When I was seventeen and deciding where I wanted to go to college I had no idea what I wanted. I did not care if I went to a city school or a school in the middle or nowhere. I had no preference if the school was big or small. The only qualification I was sure of was that I wanted to go to a school that offered study abroad. I am currently a senior at the George Washington University in Washington, D.C. where over 50% of the student body chooses to study abroad. I am a Psychology major and Creative Writing minor and though I’m not sure exactly what I want to do after I graduate, my main goal in life has always been to help others. I am currently interning at a non-profit called Split This Rock, which is an organization that brings together poetry and social injustice in the U.S. Capitol. I am a strong believer in astrology and as a Libra I am always striving to find balance in my life. My interests include OPI nail polish, French onion soup, American Horror Story, instagramming my food, journaling, and of course…travel.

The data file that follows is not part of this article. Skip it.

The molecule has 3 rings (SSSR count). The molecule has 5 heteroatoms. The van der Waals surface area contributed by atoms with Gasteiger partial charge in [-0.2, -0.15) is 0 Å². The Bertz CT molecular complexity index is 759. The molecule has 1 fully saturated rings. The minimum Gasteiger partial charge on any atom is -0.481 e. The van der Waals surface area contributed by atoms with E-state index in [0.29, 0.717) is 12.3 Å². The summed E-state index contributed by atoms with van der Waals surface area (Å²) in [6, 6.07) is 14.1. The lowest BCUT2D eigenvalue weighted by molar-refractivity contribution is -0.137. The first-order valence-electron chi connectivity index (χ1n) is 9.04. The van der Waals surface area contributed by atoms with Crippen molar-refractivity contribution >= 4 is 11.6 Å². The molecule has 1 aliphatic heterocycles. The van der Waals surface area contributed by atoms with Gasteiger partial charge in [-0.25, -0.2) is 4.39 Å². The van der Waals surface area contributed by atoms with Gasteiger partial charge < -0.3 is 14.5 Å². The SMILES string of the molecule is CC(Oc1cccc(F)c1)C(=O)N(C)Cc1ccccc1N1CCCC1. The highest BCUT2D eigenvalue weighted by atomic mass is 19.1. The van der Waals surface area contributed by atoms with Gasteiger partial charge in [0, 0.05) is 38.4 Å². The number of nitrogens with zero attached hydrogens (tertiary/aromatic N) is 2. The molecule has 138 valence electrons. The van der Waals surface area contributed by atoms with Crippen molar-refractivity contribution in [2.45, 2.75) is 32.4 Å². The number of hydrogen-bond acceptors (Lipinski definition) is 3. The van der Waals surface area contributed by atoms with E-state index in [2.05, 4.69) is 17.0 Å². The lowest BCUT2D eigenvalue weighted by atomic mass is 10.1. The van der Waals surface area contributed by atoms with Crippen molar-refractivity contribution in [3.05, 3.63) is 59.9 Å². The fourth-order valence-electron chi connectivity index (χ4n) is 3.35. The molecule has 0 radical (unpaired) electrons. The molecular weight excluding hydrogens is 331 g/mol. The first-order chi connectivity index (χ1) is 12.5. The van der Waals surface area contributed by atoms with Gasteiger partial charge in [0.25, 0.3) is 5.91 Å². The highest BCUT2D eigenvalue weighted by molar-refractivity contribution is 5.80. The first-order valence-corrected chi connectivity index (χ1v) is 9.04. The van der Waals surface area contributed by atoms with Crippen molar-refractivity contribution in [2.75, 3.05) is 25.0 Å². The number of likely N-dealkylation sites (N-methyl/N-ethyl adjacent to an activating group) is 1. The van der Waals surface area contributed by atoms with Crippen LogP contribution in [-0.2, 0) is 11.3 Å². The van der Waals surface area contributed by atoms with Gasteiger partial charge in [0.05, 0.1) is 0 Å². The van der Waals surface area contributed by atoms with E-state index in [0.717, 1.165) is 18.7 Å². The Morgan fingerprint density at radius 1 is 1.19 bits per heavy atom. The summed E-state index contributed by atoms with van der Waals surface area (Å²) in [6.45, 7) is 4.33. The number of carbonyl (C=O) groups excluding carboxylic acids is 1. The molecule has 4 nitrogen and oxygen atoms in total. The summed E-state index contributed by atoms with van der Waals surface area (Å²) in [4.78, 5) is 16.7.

This past spring I made the decision to study abroad in Beijing, China. Studying abroad is an unforgettable experience no matter which country you choose to go to, but it’s still very important to decide on the best program for you. Many factors led to me to study abroad in Beijing through The Alliance for Global Education (Alliance). Most importantly I knew I wanted to study in China so I could practice my Chinese language skills, but I was unsure about the exact city: Beijing or Shanghai? I ended up picking Beijing because it has much more traditional culture and history than Shanghai, which has become very Western and modernized.
Another factor that led me to choose Alliance over other study abroad programs was its size. My abroad program only hosted 11 students, while many other programs had nearly 100. I thought that a small program would be more manageable (though at times I did wish it was bigger). I think 30 people would have been perfect. I also decided to pick Alliance because it offered two weeks off for travel, and I knew that seeing other parts of China was another top priority.